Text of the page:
So, who do you single out if you want to praise one of the Port defenders?

Do you talk about Aliir and how he built a wall across half-back, repelling attack after attack?

Do you talk about Tom Jonas, who took on the role of stopping Cam Zurhaar and did it so well I forgot Zurhaar was playing?

Or maybe the run and carry of Dan Houston off half-back?

Hell, the Port Adelaide defence looked watertight at points in this one. Working cohesively, they were able to shut down and rebound the haphazard North Melbourne forward forays with apparent ease. Miles Bergman and Ryan Burton looked at home, whilst Darcy Byrne-Jones continued where he left off last season.

This Power back six looks to be stronger than the 2020 incarnation, which I found to be one of the better units in the game. They are built to be tested in big games, and though you don’t want to look past Essendon in Round Two, it is the Round Three and Four encounters against the Eagles and Tigers that are starting to look mouth-watering at this point.



A quick shout out to Scott Lycett in this one. He often gets left out of the conversation when people talk about top-tier rucks in the league, but after watching him match it with a fella who is rarely left out, Todd Goldstein, people should perhaps start giving Lycett a little more credit.

He was combative, tackled well (particularly on Davies-Uniacke), and hit the scoreboard after drifting forward to mark strongly.

I have vivid memories of Lycett beating up Max Gawn in 2019 that made him one of my favourite ruckmen. Tough and uncompromising, you could love to have him in the clinches with you.



If there was a positive for the Kangaroos, it would be the four-quarter performance of Jaidyn Stephenson.

He has started 2021 like a man with a point to prove, and didn’t stop running or contesting for the entire game – something a few of his teammates should take note of.

He finished with a game-high 32 touches, seven tackles, and five clearances in his first full game as a genuine midfielder. The only thing missing from this performance was a scoreboard impact, with Stevo finishing with 0.2, but David Noble will be pleased with the result from his recruit.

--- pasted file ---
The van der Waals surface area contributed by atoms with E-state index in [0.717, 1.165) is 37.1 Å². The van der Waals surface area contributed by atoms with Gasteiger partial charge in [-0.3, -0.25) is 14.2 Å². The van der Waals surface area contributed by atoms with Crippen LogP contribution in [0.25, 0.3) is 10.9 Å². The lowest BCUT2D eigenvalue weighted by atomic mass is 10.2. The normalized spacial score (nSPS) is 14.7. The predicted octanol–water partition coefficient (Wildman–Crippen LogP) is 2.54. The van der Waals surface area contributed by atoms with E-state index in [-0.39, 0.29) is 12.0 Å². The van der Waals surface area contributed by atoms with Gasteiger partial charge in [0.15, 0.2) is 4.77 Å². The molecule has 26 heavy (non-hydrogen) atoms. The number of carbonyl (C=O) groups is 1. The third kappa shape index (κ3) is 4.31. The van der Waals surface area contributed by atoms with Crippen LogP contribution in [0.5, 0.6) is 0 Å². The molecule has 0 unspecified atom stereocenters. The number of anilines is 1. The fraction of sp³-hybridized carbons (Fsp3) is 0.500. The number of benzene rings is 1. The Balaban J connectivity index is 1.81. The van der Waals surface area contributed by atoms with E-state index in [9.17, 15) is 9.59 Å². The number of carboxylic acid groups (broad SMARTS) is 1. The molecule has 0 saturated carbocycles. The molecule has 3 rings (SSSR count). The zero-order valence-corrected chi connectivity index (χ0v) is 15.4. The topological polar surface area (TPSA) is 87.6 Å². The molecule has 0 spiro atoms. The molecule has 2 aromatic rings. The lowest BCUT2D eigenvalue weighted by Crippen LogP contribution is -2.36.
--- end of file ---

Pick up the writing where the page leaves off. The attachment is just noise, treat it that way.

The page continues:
I don’t know what Dom Tyson is doing out there for North Melbourne. Seriously, do you?

With 14 touches and repeated mistakes, the return of Dom Tyson to AFL footy did not go too well. His attempted punch away on the boundary, instead of taking possession of the footy should have set alarm bells ringing – the fact that a man who has built his reputation as a ball-winner would opt NOT to take possession of the footy tells you everything you need to know.

I suppose it is fair to say that Tyson has a spot in the team only because Ben Cunnington, Trent Dumont and Jed Anderson’s absences, because he looked like a far cry from the player North were hoping he’d be.

We could put it down to rust if you like, but I saw nothing from Tyson in this game to suggest he will be a regular part of this 2021 North Melbourne outfit.



This is clutching at straws a little, but I am searching for a negative for Port to write about. So, I’ve plucked this one out.

Charlie Dixon’s set shot kicking for goal is a worry. I have more faith in him when he has a shot in general play than when he lines up from that 35-45 metres out range. He just misses too many of them.

In a game like this, it doesn’t seem to matter too much – Port were always going to win after that five-minute blast in the second quarter, but Dixon is a bloke who could go on to win a Coleman if he converts, and the shots he is missing should be bread and butter for a man of his skill.

Not to mention, they tend to cost teams big games, and the way the Power look, they’ll be playing in some pretty big games as the season progresses. Under the roof, in perfect conditions, Charlie should have had four goals next to his name in this one.





With 20 disposals at 82% efficiency, you may be tempted to sit back and think that Shaun Atley had a good game. I mean, the numbers tell you he did, right? He made eight out of every ten disposals count.

Nup… I am not buying it. Not at all.

Atley plays in a position where his disposal is a vital part of the North Melbourne setup. As such, he has to ensure he finds a teammate with his disposal, or the game can break open the other way, but aside from safe kicks, Atley does nowhere near enough with the footy.

His kick across the ground to Curtis Taylor early in the last quarter completely missed him and allowed the Power to swoop. Unfortunately for Taylor, the swooping also included a massive knee to the back of his head, which basically finished off his afternoon.

Right now, Atley has 214 games to his name. He has made a tidy little living by doing the bare minimum as a half back in a competition where players in that role can dominate games. Yet, he’ll be in the side next week, because that is simply what happens at North Melbourne.

Between him, Kayne Turner and Jared Polec, the Roos succumbed to the pressure of Port when they had the footy. More concerning, however, was the way they wasted the footy when the pressure was not on. In tennis, they keep a stat on unforced errors – basically mistakes the player makes just because they’re not up to scratch. North would have absolutely filled that stat up today in this game. Yes, Port dialed up the pressure in the second quarter, but by not hitting targets and giving the Power a chance to disrupt any, and possibly all North attacks for a ten-minute period, they resigned themselves to playing out a game they were destined to lose.